When I Skype with my students in Singapore, Beijing or Irvine, California, I get a revealing portrait of who they are and how they live. Behind them I often see an unmade bed, an empty pizza box, stuffed animals, guitars and drum sets.
And they get a look at the inside of my home office, with my dogs Pinki and Rosie sleeping on a chair in the background. They can see my bookcases, which include such unexpected objects as my Jane Austen action figure, with her book and quill pen.
All of these things are calculated to help them on the way to getting into their dream school as we work on college essays and interviews.
Many of my students enter my world with near-perfect grades, superior SAT and ACT scores, impressive volunteer work and little ability to connect with people on a human level. One of the first things we work on is making small talk, something they tend to dismiss at first as a waste of time, but a skill that can make or break an interview with Harvard, Yale or Stanford. The dogs and Jane help to break the ice in a non-threatening way. They are part of a virtual sanctuary in which kids are allowed to make mistakes with no penalty.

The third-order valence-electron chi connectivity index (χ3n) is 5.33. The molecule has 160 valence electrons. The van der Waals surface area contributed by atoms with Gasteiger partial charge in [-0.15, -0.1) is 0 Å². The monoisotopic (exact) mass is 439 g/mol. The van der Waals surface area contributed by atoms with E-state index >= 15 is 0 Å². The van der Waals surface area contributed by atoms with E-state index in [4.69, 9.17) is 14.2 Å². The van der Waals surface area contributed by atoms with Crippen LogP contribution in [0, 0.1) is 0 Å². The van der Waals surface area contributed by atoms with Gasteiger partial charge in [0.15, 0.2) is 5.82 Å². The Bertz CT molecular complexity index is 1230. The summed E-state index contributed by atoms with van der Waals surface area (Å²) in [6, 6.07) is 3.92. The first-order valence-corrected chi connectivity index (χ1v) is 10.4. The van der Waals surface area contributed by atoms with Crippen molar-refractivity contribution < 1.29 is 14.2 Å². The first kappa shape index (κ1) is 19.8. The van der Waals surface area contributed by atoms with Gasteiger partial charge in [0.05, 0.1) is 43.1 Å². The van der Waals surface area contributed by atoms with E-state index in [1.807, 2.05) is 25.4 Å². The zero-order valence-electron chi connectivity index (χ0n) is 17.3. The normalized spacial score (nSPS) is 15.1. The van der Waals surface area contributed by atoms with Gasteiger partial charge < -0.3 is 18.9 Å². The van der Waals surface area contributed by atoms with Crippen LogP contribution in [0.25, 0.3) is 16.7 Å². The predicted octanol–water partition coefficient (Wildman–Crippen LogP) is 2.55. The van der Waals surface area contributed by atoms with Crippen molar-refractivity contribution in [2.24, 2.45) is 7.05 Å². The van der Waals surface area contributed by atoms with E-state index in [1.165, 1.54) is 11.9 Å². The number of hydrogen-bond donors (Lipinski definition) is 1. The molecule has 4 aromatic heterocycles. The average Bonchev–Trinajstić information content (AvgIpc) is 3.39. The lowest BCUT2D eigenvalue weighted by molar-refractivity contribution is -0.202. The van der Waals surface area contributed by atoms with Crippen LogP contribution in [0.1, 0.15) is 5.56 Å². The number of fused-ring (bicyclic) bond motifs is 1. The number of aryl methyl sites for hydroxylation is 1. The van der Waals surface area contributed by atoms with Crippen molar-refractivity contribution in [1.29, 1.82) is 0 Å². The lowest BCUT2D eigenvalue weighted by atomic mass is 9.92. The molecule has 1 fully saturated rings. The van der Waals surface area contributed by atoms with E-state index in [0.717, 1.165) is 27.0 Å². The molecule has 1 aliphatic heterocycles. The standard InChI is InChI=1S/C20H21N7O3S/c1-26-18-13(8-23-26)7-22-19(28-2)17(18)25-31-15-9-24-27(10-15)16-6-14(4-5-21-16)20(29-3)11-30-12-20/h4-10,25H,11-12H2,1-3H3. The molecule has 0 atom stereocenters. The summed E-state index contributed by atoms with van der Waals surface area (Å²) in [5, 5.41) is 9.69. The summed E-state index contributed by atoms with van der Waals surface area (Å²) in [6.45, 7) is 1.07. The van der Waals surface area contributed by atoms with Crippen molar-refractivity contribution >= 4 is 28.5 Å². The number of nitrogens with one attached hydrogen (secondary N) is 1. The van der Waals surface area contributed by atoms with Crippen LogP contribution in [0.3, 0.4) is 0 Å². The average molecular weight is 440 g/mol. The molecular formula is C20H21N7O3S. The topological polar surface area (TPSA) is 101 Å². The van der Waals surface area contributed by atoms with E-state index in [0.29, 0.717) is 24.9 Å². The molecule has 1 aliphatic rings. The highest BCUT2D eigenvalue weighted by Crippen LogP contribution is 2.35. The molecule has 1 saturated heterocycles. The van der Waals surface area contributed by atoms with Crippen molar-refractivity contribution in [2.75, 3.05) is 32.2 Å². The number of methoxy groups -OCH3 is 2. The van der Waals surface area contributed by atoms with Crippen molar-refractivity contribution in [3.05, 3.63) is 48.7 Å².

I tell my students they have about 240 seconds to win over the person interviewing them. They will be judged on body language and small talk, the ability to connect with another person. And the best way to become a master of small talk is to notice the seemingly inconsequential things, like a pet or an object on a shelf.
The smart ones get it.
“What kind of a name is Pinki?”
“Well, she’s named after a character in a classic 1949 movie called ‘Adam’s Rib.’”
“Why do you have a Jane Austen action figure?”
“Because she’s more powerful than Batman or Wonder Woman. Jane wrote the perfect love letter in the novel Persuasion. It’s a great example of using strong verbs and specific detail in your writing.”
“What does it say?”
“Things like ‘You pierce my soul.’”
At the beginning of every session, I insist that we spend two minutes making small talk.
I find out things about them, sometimes heartbreaking things, like they have no friends because they are too busy trying to get into the Ivy League and have no time. Sometimes we talk about our favorite candy.
Eventually, the small talk comes naturally. The students look forward to news about my granddaughter, my latest sewing project or whether it’s a coyote in my rural backyard that’s making the dogs bark. I look forward to hearing that they reached out to a classmate by baking a homemade cake for a birthday surprise or relaxed with their dad by attending a sporting event.
When they get to the interview stage of the process, many are determined not to sell themselves, but to make the interviewer feel comfortable. They’ve connected with intimidating admissions officers, school alums and other adults on a personal level. It’s memorable and it makes them stand out in a sea of robotic rock-star students.
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